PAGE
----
Pippa: Yes. With this fund we are passionate about getting as much money as possible into the hands of the companies that can address this challenge. That’s why we decided to take on the risk of not charging ongoing fees and to align all of our return with those of investors.There is a thriving and growing scene for early stage cleantech in the UK and I’ve been lucky enough to build great relationships with many folks who will be both deal-flow partners and whom we will invest alongside.  And then when you start to look at later stages, funds like Bill Gates’ Breakthrough Energy Investments and many others are coming into the market to provide that growth stage capital.  And of course we’re seeing both corporates and institutional investors, who often provide the latest stage of capital, really embrace the need to include climate risk in their decision. The most recent letter from Blackrock is a great example of this trend. The Zero Carbon Fund is an alternative investment fund investing in early stage companies that qualify for the Enterprise Investment Scheme (EIS) tax relief - do you believe the EIS scheme has opened the door to investment to companies and start-ups who share your goal of addressing climate change that otherwise would struggle to get the investment they need to advance their technological innovations? Is this sort of government support essential if we are to make real in-roads in the climate crisis?

Pippa: Absolutely. Anything that encourages investors to provide the seed stage capital that is needed in this space is highly welcome. EIS is a great vehicle in this space in particular as it targets the funds at the earliest stages which will be the solutions we need in 10 years time.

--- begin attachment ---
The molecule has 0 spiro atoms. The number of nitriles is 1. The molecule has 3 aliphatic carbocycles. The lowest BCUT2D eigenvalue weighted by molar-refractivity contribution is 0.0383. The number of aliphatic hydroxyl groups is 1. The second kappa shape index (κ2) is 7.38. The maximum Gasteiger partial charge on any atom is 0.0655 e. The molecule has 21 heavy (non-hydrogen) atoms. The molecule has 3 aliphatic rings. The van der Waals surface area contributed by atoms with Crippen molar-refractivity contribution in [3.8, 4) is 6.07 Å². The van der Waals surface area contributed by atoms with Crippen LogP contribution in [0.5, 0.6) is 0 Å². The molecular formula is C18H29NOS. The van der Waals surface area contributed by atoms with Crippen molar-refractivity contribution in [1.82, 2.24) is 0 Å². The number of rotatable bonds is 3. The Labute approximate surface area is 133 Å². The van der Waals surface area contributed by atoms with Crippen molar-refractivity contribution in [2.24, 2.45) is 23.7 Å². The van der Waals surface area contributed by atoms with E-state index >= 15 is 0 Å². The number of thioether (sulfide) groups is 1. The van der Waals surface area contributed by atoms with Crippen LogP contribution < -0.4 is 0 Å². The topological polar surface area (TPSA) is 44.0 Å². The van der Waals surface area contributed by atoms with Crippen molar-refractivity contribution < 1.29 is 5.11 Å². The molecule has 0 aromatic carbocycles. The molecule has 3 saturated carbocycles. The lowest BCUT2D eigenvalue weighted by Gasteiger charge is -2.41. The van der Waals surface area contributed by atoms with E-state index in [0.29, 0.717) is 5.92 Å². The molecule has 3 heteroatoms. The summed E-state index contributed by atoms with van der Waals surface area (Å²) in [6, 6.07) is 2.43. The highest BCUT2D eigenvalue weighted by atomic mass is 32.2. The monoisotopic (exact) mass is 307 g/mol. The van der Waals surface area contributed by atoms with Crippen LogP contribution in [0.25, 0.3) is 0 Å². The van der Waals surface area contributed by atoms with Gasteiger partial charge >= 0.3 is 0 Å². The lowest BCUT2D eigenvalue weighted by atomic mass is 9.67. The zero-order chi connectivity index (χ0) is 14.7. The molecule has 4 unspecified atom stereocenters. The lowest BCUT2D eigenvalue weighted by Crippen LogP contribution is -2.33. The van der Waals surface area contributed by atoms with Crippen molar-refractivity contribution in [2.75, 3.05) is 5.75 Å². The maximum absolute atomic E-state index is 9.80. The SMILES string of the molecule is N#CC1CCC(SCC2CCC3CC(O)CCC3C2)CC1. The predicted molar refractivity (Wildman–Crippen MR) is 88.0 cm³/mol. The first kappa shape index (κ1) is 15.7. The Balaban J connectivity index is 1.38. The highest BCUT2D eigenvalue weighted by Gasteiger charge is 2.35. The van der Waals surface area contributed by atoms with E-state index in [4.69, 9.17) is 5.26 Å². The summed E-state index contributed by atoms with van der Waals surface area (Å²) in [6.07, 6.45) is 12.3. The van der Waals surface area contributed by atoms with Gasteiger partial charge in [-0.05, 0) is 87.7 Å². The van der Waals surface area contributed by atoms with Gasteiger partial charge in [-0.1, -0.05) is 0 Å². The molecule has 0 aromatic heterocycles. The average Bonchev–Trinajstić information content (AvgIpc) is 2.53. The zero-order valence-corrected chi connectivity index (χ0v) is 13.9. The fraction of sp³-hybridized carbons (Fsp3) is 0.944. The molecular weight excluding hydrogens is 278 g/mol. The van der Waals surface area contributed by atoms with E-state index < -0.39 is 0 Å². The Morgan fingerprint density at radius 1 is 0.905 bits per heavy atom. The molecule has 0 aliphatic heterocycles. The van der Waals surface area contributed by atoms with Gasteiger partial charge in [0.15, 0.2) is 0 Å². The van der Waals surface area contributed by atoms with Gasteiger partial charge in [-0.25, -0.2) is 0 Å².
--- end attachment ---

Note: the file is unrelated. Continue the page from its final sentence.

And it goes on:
Finally Pippa, you have worked alongside many experts in the field of early-stage climate innovation and impact investment, and have been a member of several angel networks including E8, Clearly So Angels and Social Venture Circle. What advice would you have for any start-up companies and entrepreneurs attempting to make their mark and gain investment in their vision for a climate change revolution?

Pippa:  I think the number one piece of advice is to be really focussed and diligent about the scale of impact you are aiming for. When you are looking at your technology think about how it will scale up in the real world, how you’ll get it to market and where the money to buy it will come from. What are you going to need to do to optimise all of those things, and if they go really well, do you have the potential to remove or avoid half a gigaton of CO2e from the system? Companies that can paint that picture are very attractive to investors, and have a great chance of making a real impact on the world.